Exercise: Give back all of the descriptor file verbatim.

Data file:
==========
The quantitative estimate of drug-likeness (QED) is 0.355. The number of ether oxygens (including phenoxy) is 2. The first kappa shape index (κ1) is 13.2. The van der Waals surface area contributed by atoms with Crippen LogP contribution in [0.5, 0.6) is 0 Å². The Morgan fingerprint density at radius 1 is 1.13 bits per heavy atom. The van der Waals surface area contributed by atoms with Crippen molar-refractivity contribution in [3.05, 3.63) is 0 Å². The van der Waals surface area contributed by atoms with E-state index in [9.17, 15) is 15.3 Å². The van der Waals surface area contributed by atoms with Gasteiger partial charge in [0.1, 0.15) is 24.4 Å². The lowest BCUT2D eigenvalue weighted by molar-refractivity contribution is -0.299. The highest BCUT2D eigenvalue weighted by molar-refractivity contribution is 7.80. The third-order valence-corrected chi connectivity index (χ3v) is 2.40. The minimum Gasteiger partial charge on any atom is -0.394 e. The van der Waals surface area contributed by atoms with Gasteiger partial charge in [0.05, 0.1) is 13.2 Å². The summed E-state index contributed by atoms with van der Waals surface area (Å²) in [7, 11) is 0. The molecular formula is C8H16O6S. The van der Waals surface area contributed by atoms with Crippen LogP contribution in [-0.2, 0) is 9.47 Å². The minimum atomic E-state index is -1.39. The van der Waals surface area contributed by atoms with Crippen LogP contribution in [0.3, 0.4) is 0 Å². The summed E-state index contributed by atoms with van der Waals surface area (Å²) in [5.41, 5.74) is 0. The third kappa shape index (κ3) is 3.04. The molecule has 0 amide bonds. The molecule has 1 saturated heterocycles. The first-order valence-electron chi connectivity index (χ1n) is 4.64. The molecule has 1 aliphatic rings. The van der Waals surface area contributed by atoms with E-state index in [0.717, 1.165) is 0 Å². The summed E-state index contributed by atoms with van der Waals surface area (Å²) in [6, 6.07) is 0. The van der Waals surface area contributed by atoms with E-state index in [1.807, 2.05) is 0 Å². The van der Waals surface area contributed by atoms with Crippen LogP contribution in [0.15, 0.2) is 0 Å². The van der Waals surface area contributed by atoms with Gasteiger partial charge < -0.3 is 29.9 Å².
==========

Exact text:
The quantitative estimate of drug-likeness (QED) is 0.355. The number of ether oxygens (including phenoxy) is 2. The first kappa shape index (κ1) is 13.2. The van der Waals surface area contributed by atoms with Crippen LogP contribution in [0.5, 0.6) is 0 Å². The Morgan fingerprint density at radius 1 is 1.13 bits per heavy atom. The van der Waals surface area contributed by atoms with Crippen molar-refractivity contribution in [3.05, 3.63) is 0 Å². The van der Waals surface area contributed by atoms with E-state index in [9.17, 15) is 15.3 Å². The van der Waals surface area contributed by atoms with Gasteiger partial charge in [0.1, 0.15) is 24.4 Å². The lowest BCUT2D eigenvalue weighted by molar-refractivity contribution is -0.299. The highest BCUT2D eigenvalue weighted by molar-refractivity contribution is 7.80. The third-order valence-corrected chi connectivity index (χ3v) is 2.40. The minimum Gasteiger partial charge on any atom is -0.394 e. The van der Waals surface area contributed by atoms with Gasteiger partial charge in [0.05, 0.1) is 13.2 Å². The summed E-state index contributed by atoms with van der Waals surface area (Å²) in [7, 11) is 0. The molecular formula is C8H16O6S. The van der Waals surface area contributed by atoms with Crippen LogP contribution in [-0.2, 0) is 9.47 Å². The minimum atomic E-state index is -1.39. The van der Waals surface area contributed by atoms with Crippen LogP contribution in [0.3, 0.4) is 0 Å². The summed E-state index contributed by atoms with van der Waals surface area (Å²) in [5.41, 5.74) is 0. The third kappa shape index (κ3) is 3.04. The molecule has 0 amide bonds. The molecule has 1 saturated heterocycles. The first-order valence-electron chi connectivity index (χ1n) is 4.64. The molecule has 1 aliphatic rings. The van der Waals surface area contributed by atoms with E-state index in [0.717, 1.165) is 0 Å². The summed E-state index contributed by atoms with van der Waals surface area (Å²) in [6, 6.07) is 0. The van der Waals surface area contributed by atoms with E-state index in [1.807, 2.05) is 0 Å². The van der Waals surface area contributed by atoms with Crippen LogP contribution in [0.15, 0.2) is 0 Å². The van der Waals surface area contributed by atoms with Gasteiger partial charge < -0.3 is 29.9 Å².